In February, Flowers issued a public apology after Vero Beach 32963 exposed his extramarital affair, which came only 13 months after he compared – in his inaugural address to his deputies – their oath of office to a marriage vow and said he expected them to reflect his values.

Six months later, sources told this newspaper the affair was only briefly interrupted by the headlines and resumed within a month of Flowers’ apology. His wife filed for divorce in July, seeking to end a 10-year marriage she claimed in her petition to the court was “irretrievably broken.”

Touchberry said Flowers’ affair, which shocked many of his 2020 supporters, could make the sheriff vulnerable in 2024.

“It certainly presents any candidate with an opportunity,” Touchberry said. “It’s up to the voters to hold him accountable for it, if they believe that conduct is contrary to how they want their sheriff to conduct himself.”

Flowers also has received public criticism for defending deputies’ actions in two controversial shootings – one in which a scissor-wielding, Baker Act patient was shot dead in the emergency room at Cleveland Clinic Indian River Hospital in March, and another involving a 19-year-old man who grabbed a handgun and fled a traffic stop in Gifford in June.

But will a politically weakened Flowers result in a larger field of candidates?

In addition to Flowers and Touchberry, the 2020 Republican race included Indian River Shores Public Safety Director Rich Rosell and retired Sheriff’s Captain Chuck Kirby.

“It’s hard to say,” Touchberry said. “I’ve heard rumors of a few people who might be running, but nothing definite.”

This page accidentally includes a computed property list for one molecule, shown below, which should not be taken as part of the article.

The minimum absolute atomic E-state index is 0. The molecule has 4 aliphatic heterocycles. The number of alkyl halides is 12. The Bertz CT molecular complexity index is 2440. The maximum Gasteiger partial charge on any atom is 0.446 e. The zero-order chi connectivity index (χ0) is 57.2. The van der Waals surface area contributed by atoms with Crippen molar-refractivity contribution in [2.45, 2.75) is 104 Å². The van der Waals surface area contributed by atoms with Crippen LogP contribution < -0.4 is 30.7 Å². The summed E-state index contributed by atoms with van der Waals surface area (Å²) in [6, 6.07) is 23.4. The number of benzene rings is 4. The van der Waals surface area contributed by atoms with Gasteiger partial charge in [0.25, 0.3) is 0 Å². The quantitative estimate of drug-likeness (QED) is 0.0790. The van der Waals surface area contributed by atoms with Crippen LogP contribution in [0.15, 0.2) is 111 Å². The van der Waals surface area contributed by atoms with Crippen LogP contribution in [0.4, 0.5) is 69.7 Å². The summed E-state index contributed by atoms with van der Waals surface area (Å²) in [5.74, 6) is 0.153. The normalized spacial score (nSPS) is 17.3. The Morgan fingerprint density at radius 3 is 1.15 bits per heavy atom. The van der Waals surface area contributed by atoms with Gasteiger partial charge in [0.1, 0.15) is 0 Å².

Touchberry said he’s concerned about reports of morale problems within the Sheriff’s Office, which is why he lists “employee morale and overall wellness, employee retention and employee development” among his priorities if he is elected.

Other priorities, he added, would be a new focus on crime prevention and reduction, as well as greater law enforcement intervention and community involvement, and combating false media narratives about policing.

“I have demonstrated I can lead the Sheriff’s Office not only through my 33 years in law enforcement,” Touchberry said, “but also through my accomplishments and initiatives with the Florida Police Chiefs Association, creating programs to combat crime and improve quality of life.”

Touchberry has a master’s degree in criminal justice from the University of Central Florida, and he teaches at Indian River State College in Fort Pierce and the Florida Institute of Technology in Melbourne.

At both schools, he specializes in ethics, particularly as they apply to law enforcement.

Prior to spending 18 months in the U.S. Army Reserve, Touchberry served in the Marine Corps on active duty for 6 ½ years before being hired in May 1989 by the Vero Beach Police Department, where his duties included uniform patrol, K-9 officer and SWAT team member.

He rose to the rank of detective sergeant.

Touchberry said Fellsmere’s City Council and management support his decision to run for sheriff.